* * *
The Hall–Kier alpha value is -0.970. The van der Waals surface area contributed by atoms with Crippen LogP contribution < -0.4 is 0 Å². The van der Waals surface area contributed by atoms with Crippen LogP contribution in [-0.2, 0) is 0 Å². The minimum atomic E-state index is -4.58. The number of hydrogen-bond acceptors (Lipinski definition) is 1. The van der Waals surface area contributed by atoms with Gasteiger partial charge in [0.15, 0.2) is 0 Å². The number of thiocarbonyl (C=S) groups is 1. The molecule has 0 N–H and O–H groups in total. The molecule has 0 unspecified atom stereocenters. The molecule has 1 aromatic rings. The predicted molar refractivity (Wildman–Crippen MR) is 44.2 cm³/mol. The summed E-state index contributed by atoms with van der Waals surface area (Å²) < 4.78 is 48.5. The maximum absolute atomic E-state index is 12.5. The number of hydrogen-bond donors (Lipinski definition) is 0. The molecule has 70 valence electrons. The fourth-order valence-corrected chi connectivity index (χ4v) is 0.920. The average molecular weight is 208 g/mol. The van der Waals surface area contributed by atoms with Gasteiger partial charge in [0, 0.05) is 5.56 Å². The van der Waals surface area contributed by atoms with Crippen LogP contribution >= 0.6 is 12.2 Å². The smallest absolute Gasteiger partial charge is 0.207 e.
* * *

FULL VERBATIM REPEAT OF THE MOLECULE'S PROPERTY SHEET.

The Hall–Kier alpha value is -0.970. The van der Waals surface area contributed by atoms with Crippen LogP contribution < -0.4 is 0 Å². The van der Waals surface area contributed by atoms with Crippen LogP contribution in [-0.2, 0) is 0 Å². The minimum atomic E-state index is -4.58. The number of hydrogen-bond acceptors (Lipinski definition) is 1. The van der Waals surface area contributed by atoms with Gasteiger partial charge in [0.15, 0.2) is 0 Å². The number of thiocarbonyl (C=S) groups is 1. The molecule has 0 N–H and O–H groups in total. The molecule has 0 unspecified atom stereocenters. The molecule has 1 aromatic rings. The predicted molar refractivity (Wildman–Crippen MR) is 44.2 cm³/mol. The summed E-state index contributed by atoms with van der Waals surface area (Å²) < 4.78 is 48.5. The maximum absolute atomic E-state index is 12.5. The number of hydrogen-bond donors (Lipinski definition) is 0. The molecule has 70 valence electrons. The fourth-order valence-corrected chi connectivity index (χ4v) is 0.920. The average molecular weight is 208 g/mol. The van der Waals surface area contributed by atoms with Gasteiger partial charge in [0, 0.05) is 5.56 Å². The van der Waals surface area contributed by atoms with Crippen LogP contribution >= 0.6 is 12.2 Å². The smallest absolute Gasteiger partial charge is 0.207 e.